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Quit your job, become an... oboist with the Melbourne Symphony Orchestra

Written by
Meg Crawford

Ever wondered what it would be like playing with a major symphony orchestra? Ann Blackburn, a full-time oboe player with the MSO gives us an insider's perspective.

How did you come to play the oboe?
When I was about 12 I was in a clarinet lesson and there was a poster on the wall of an oboe. I had no idea what it was or what it sounded like, but I loved the look of it. I didn’t get the chance to play it until I got to year nine, but I fell in love immediately.

How did you get into the MSO?
I joined the MSO when I was 35 in October 2013. It’s a gruelling and very competitive three-staged process. Each stage is completely screened, so neither side can see each other. I went to 18 professional auditions before I won a job.

What does it mean to be a full time member of the MSO?
We have a different program weekly and there are usually one to three concerts at the end of the week. We do about 90 concerts a year. There are usually about 12.5 hours of rehearsal time for each program. There’s also a lot of preparation at home – either listening to the music to get to know it or practicing. Also, I make my own reeds, which is time consuming.

Do you need to sacrifice a lot for this job?
When I wake up on concert days, at the back of my mind, I’m thinking, ‘right, I’ve got to be my best for tonight, so I can’t do too much and wear myself out,’ so I try to lay low. I plan all of my sleep and meals around it. I do some preparation, but not too much in case my mouth gets tired. It’s hard to explain to someone who doesn’t perform – prior to a concert you’re going to be feeling a little on edge and want a bit of space to get in the zone. You have to say no to a lot of social things.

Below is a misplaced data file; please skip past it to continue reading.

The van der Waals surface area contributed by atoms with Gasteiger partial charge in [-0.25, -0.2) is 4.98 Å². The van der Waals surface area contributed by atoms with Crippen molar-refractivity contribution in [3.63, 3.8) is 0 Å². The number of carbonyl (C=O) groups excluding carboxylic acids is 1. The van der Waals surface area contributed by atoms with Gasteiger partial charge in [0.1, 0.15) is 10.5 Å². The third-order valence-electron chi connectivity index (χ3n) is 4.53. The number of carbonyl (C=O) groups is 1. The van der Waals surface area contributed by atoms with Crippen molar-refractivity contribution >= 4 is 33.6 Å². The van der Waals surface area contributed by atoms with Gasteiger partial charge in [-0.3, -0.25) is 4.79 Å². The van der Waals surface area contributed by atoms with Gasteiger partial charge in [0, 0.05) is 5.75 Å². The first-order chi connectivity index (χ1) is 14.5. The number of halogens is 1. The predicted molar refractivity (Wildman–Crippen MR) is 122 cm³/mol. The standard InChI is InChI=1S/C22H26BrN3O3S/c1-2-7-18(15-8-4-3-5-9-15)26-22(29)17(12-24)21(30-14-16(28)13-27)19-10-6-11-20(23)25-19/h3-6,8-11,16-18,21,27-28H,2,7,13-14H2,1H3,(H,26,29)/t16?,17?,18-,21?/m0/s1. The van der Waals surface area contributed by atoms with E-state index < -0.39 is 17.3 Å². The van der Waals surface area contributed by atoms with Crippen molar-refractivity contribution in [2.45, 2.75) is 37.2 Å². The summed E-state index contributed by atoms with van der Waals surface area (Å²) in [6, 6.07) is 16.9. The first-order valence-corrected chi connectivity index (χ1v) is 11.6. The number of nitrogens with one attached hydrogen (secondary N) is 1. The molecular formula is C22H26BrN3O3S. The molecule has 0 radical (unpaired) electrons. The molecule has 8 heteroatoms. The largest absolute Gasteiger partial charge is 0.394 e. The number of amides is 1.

What’s something we don’t see behind the scenes?
There’s a lot of pressure all the time to play at an extremely high standard. Plus, there’s no grace period for learning the notes. Then there are concert nerves. Good preparation is key – it helps you to feel more confident. I try to stay centred, I concentrate on my breathing and I use key words to bring me into the zone. The ideal is to be absolutely in the moment and not thinking at all. A sports psychologist helped me with some of these things.

Is your oboe like your baby?
I’ve named my oboe – her name is Nadia – I don’t know why, but it just felt like it fit. I take her everywhere I go. It’s like an extra appendage. When I don’t carry it, I feel strange.

Do you have to be extra careful of your hands?
I ride my bike a lot. I’ve heard about people losing the end of their fingers coming off a bike, and I don’t really need that, but at the same time, I’m not going to live my life in a bubble.

Starting income: as a freelancer, it was about $100 a call.

Study required: it doesn’t come down to how you’ve studied, it’s really a matter of how good you are. Some people have won jobs without having any degree. Most musicians in the orchestra will have done about six or seven years of study.

Hours of work each week: practising, listening, creating reeds, calls, concerts etc – approximately 30 hours per week.

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